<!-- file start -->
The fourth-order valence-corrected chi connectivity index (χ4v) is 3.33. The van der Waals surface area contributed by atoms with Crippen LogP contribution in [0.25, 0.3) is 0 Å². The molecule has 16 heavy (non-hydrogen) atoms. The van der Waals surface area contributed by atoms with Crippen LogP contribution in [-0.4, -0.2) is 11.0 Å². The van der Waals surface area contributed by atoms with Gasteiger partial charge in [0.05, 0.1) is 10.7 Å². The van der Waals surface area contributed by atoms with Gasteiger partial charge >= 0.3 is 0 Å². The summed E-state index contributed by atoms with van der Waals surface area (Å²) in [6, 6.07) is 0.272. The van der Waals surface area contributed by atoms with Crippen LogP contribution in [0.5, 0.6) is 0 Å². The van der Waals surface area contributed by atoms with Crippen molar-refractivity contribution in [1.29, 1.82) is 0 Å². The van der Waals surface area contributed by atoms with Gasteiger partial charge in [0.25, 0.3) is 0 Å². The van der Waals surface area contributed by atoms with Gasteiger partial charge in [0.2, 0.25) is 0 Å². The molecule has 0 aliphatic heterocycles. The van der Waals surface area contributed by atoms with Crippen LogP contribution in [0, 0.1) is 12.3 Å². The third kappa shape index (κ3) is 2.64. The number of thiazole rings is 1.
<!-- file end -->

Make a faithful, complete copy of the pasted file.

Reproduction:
The fourth-order valence-corrected chi connectivity index (χ4v) is 3.33. The van der Waals surface area contributed by atoms with Crippen LogP contribution in [0.25, 0.3) is 0 Å². The molecule has 16 heavy (non-hydrogen) atoms. The van der Waals surface area contributed by atoms with Crippen LogP contribution in [-0.4, -0.2) is 11.0 Å². The van der Waals surface area contributed by atoms with Gasteiger partial charge in [0.05, 0.1) is 10.7 Å². The van der Waals surface area contributed by atoms with Gasteiger partial charge >= 0.3 is 0 Å². The summed E-state index contributed by atoms with van der Waals surface area (Å²) in [6, 6.07) is 0.272. The van der Waals surface area contributed by atoms with Crippen LogP contribution in [0.5, 0.6) is 0 Å². The van der Waals surface area contributed by atoms with Crippen molar-refractivity contribution in [1.29, 1.82) is 0 Å². The van der Waals surface area contributed by atoms with Gasteiger partial charge in [0.25, 0.3) is 0 Å². The van der Waals surface area contributed by atoms with Gasteiger partial charge in [0.2, 0.25) is 0 Å². The molecule has 0 aliphatic heterocycles. The van der Waals surface area contributed by atoms with Crippen LogP contribution in [0, 0.1) is 12.3 Å². The third kappa shape index (κ3) is 2.64. The number of thiazole rings is 1.